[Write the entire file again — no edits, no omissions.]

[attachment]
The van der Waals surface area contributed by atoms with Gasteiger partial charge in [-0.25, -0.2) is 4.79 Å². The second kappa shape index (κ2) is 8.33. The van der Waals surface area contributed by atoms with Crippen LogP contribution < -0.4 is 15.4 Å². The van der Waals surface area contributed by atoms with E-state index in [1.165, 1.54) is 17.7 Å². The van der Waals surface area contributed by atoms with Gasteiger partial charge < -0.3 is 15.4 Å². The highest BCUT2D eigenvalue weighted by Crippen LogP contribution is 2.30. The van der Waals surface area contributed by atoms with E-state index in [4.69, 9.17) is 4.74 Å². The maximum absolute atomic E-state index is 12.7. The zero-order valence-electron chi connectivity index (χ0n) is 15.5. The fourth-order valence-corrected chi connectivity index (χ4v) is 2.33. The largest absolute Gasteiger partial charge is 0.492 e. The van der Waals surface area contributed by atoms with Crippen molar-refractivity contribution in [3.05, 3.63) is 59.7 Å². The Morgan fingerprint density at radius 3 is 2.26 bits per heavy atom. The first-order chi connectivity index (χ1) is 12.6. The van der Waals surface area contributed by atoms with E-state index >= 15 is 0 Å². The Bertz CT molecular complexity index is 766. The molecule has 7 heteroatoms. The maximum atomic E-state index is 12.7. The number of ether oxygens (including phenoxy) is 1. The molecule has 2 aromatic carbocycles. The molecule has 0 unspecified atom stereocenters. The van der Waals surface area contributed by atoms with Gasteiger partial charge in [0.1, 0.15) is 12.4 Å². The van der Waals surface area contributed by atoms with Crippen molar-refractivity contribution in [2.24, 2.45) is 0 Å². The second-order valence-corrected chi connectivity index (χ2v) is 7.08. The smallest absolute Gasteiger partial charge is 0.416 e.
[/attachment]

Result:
The van der Waals surface area contributed by atoms with Gasteiger partial charge in [-0.25, -0.2) is 4.79 Å². The second kappa shape index (κ2) is 8.33. The van der Waals surface area contributed by atoms with Crippen LogP contribution < -0.4 is 15.4 Å². The van der Waals surface area contributed by atoms with E-state index in [1.165, 1.54) is 17.7 Å². The van der Waals surface area contributed by atoms with Gasteiger partial charge < -0.3 is 15.4 Å². The highest BCUT2D eigenvalue weighted by Crippen LogP contribution is 2.30. The van der Waals surface area contributed by atoms with E-state index in [4.69, 9.17) is 4.74 Å². The maximum absolute atomic E-state index is 12.7. The zero-order valence-electron chi connectivity index (χ0n) is 15.5. The fourth-order valence-corrected chi connectivity index (χ4v) is 2.33. The largest absolute Gasteiger partial charge is 0.492 e. The van der Waals surface area contributed by atoms with Crippen molar-refractivity contribution in [3.05, 3.63) is 59.7 Å². The Morgan fingerprint density at radius 3 is 2.26 bits per heavy atom. The first-order chi connectivity index (χ1) is 12.6. The van der Waals surface area contributed by atoms with E-state index >= 15 is 0 Å². The Bertz CT molecular complexity index is 766. The molecule has 7 heteroatoms. The maximum atomic E-state index is 12.7. The number of ether oxygens (including phenoxy) is 1. The molecule has 2 aromatic carbocycles. The molecule has 0 unspecified atom stereocenters. The van der Waals surface area contributed by atoms with Gasteiger partial charge in [0.1, 0.15) is 12.4 Å². The van der Waals surface area contributed by atoms with Crippen molar-refractivity contribution in [2.24, 2.45) is 0 Å². The second-order valence-corrected chi connectivity index (χ2v) is 7.08. The smallest absolute Gasteiger partial charge is 0.416 e.